Lecture 4: Simple Type Theory

Teacher: Gilles Dowek

Reminder: relation

∃R \, ∀x, z. (x, z ∈_2 R ⟺ ∃ y \, (x = z × y))
∃R; \, ε(\underbrace{R}_{\rlap{\text{propositional content of the prop. on the right}}}) ⟺ ∀x,y,z,n. \, (⋯)

Recall that you don’t sets if you have functions: you can use characteristic functions:

Example:

f: \begin{cases} 4 &⟼ 4 \text{ is even} \\ 7 &⟼ 7 \text{ is even} \end{cases}

then:

⊢ ε(f \, 4) \qquad (4 ∈ f)\\ ⊢ ¬ ε(f \, 7)

Simple Type Theory

  • you have an infinite number of sorts:

    • $ι$: base objects
    • $o$: propositional contents (what you get by applying a predicate to a term)
    • $A → B$: functions from A to B
  • for each pair $A,B$, application: $α_{A,B}$ of arity $⟨A → B,A,B⟩$
  • a predicate symbol (the only one) $ε$ of arity $⟨o⟩$:
  • for each $t$, $x_1,…,x_n ⟼ t$
  • for each $A$, ${x_1,…,x_n \; \mid \; A}$

But sufficient: combinators:

x^A ⟼ x: A → A\\ K_{A, B} ≝ x^A, y^B ⟼ x: A → (B → A)\\ S_{A,B,C} ≝ x,y,z ⟼ (x \, z) (y \, z): (A → B → C) → (A → B) → A → C

and then we will have axioms expressing

α(x ↦ x, a) = a\\ α(α(x,y ↦ x, a),b) = a\\

Similarly:

\lbrace x \; \mid \; ∃ y \, ( x = 2 × y)\rbrace\\ \dot{∧} = \lbrace x,y \; \mid \; ε(x) ∧ ε(y)\rbrace

and then:

ε(αα(\dot{∧},a),b) ⟺ ε(x) ∧ ε(y)
  • proposition: the sky is blue
  • propositional content: that the sky is blue
  • $ε$: it_is_true(that the sky is blue)

∀ P, \, (P ⇒ P)\\ ∀ p \, (ε(p) ⇒ ε(p))
  • season(spring)
  • color (4 of them)
  • you can’t build the proposition: as_many(color, season) because you can’t apply predicates to predicates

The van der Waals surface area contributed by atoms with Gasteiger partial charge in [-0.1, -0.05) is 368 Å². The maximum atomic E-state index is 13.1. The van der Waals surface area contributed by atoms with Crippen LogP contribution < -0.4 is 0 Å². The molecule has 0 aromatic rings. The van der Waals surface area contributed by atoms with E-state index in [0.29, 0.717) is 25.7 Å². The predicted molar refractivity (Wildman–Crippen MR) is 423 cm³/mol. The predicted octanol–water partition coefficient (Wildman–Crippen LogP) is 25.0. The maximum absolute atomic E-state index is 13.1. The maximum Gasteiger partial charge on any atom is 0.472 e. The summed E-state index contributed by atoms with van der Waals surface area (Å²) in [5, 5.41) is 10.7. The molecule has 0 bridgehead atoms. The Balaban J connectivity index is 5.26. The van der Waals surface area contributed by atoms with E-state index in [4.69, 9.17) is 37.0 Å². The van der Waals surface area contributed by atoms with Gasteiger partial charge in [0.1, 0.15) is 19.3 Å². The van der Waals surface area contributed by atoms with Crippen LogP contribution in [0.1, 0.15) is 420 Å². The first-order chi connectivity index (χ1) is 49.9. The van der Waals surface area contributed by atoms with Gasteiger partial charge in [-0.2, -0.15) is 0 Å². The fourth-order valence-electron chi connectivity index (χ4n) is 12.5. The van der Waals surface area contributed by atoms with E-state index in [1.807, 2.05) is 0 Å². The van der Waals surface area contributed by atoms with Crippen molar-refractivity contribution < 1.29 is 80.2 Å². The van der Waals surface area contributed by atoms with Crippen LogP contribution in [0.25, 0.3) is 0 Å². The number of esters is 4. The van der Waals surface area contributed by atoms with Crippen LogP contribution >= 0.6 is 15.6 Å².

To avoid binding symbols: you replace them by an operator without bound variables applied to a function: higher-order abstract syntax

\dot{∀}_A = \lbrace f \; \mid \; ∀x^A\, ε(\underbrace{f \, x}_{A → o})\rbrace: (A → o) → o
ε(\dot{∀}_A \, f) ⟶ ∀x\, ε(f \, x)

Term $t$, there exists $u$ st

(u \, y) ⟶^\ast t
  • $t=y$: by setting $u$ to be identity: $I ≝ S \, K \, K$

  • $t=x$, $x≠y$ OR $t = c$

    u y ⟶^\ast t

    by setting $u ≝ K \, x$ or $u ≝ K \, c$

  • $t= α(t_1 t_2) = (t_1 \, t_2)$:

    By IH: $u_1 \, y ⟶^\ast t_1$, $u_2 \, y ⟶^\ast t_2$:

    \underbrace{S \, u_1 \, u_2}_{≝ \, u} y ⟶ (u_1 \, y) (u_2 \, y) ⟶^\ast (t_1 \, t_2) = t

Proposition $A$: there exists $u$ such that

ε(u) ⟶^\ast A

By induction on $A$. For example: $A ≝ A_1 ∧ A_2$. By IH: $ε(a_1) ⟶ A_1$, $ε(a_2) ⟶ A_2$:

ε(\dot{∧} \, a_1 \, a_2) ⟶ ε(a_1) ∧ ε(a_2)

If $A = ε(t)$, it’s even simpler.

What’s the point? Comprehension: ex:

A ≝ ∃y \, (x = 2 × y)\\ ε(a) ⟶^\ast A\\ b \, x ⟶^\ast a\\ ε(b \, x) ⟶^\ast ε (a) ⟶^\ast A

so (comprehension):

∃b ; \; (ε(b \, x) ⟺ A)

Impredicative quantification:

∀p \, (ε(p) ⇒ ε(p))

At first: was avoided by Russel (to avoid paradoxes like Russel’s), but his student Ramsy reintroduced it later. Martin-Löf Type Theory: predicative, on the other hand (people in Sweden at Chalmers are very reluctant to use impredicativity).

Models

All reduction rules of Simple type theory are valid in a $\lbrace 0, 1\rbrace$-valued model:

\underbrace{⟦ε(\dot{⊤})⟧}_{= \hat{ε} \hat{\dot{⊤}} = id(\tilde{⊤}) = 1} = \underbrace{⟦⊤⟧}_{\tilde{⊤} = 1}

Mathematical theories

x=y ⟶ \dot{∀}_{ι → o} (\overline{λ} c((c \, x) \dot{⇒} (c \, y)))

So:

ε(x=y) ⟶^\ast ∀c \, (ε (c \, x) ⇒ ε (c \, y))

NB: the class $c$ is of type $ι → o$

Natural numbers:

  • Peano: axioms
  • Cantor: 3 = the set of all sets of cardinal 3

    • modern logic (due to Frege) was invented to build Cantor numbers
  • Church: Church numerals
  • Von Neumann: 3 = the set $\lbrace ∅, \lbrace ∅ \rbrace, \lbrace ∅, \lbrace ∅ \rbrace\rbrace\rbrace$

Church (40’s) ⟶ his student: Henkin (50’s)

Leave a comment